Justification for Eddie as a Loveable Character in A View From The Bridge

Justification for Eddie as a Loveable Character in A View From The Bridge

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When Alfieri makes his final speech, he says that he 'will love him' (Eddie) more than his 'sensible clients', referring to the usual longshoremen and their relations mentioned at the beginning of the play. However, it is unlikely that Alfieri means 'love' as in 'loveable', due to the fact that Alfieri says before that this love is because of the fact that Eddie 'allowed himself to be fully known'. This could be referring to the fact that everyone around Eddie can see his love for Catherine e.g. at the end, Beatrice tells Eddie that he 'wants something else' other than Marco's apology (i.e. Catherine), and Alfieri mentions that ?she can?t marry you, can she?? Eddie is also described by Alfieri as ?not purely good?, emphasizing the fact that Alfieri does not see Eddie as loveable. The ?love? referred to could be that Alfieri respects Eddie for allowing the people around him to know his feelings. However, Eddie can?t see the true nature of his own love for his niece, and he cannot admit that his relationship with her goes far beyond father/daughter love.
Eddie may not be loveable in the normal sense of the word, but at the beginning of the play, we can still see him as a likeable man ? an ?average?, flawed person. He cares for Catherine as a daughter, and tells her near the end that he ?only wanted the best? for her (Only Eddie is ?the best?, and nothing else will do?). However, he also acts like a young lover near the beginning of the play when we see Eddie and Catherine together for the first time, the stage directions say that Eddie is ?pleased, and therefore shy about it? when Catherine greets him. He is also overprotective of her, a combined result of the ?wrong kind of love? and the fatherly love he has for her, just before M...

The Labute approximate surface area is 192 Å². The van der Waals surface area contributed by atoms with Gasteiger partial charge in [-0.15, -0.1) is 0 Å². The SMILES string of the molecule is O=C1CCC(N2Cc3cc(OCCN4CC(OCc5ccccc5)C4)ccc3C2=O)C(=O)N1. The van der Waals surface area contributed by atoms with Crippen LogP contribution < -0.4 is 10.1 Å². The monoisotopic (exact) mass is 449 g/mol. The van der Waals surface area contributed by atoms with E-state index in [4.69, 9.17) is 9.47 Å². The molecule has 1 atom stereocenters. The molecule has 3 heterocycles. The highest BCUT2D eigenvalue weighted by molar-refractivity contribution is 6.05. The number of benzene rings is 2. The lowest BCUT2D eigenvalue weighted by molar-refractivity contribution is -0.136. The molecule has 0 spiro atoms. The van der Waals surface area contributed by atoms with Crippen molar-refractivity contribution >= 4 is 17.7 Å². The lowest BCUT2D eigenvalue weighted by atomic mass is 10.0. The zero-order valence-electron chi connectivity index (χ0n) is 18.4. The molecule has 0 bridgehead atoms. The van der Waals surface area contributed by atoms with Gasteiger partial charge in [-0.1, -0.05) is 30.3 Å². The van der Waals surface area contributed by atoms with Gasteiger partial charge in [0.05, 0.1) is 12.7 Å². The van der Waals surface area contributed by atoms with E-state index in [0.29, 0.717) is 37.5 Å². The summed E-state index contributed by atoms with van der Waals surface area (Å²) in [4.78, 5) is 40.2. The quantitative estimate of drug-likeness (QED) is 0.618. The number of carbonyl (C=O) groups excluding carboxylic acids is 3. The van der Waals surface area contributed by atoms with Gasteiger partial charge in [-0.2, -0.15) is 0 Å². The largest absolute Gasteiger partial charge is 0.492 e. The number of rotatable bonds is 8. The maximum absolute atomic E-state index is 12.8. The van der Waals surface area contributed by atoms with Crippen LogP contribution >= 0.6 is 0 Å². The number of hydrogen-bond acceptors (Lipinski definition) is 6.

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...nitched to the immigration? they spit on him in the street? The whole neighbourhood was cryin?.? However, after Eddie has finally broken the code in a desperate attempt to get Rodolpho out of the house, we lose sympathy for him, in the same way that Red Hook?s Italian community loses respect for him after his betrayal of his cousins becomes clear to them.
However, Eddie is still a pitiable character. Despite his failure to understand his own love for his niece, he is a normal working man who doesn?t really see why it is wrong to love her so much, and deludes himself, trying to convince himself that what he is doing is right. He may not be the typical ?hero? type of many other writers? playscripts ? unlike a hero, he is not perfect, and has many faults, being unable to see or correct them ? but we can still identify with him and his feelings as a normal working man.

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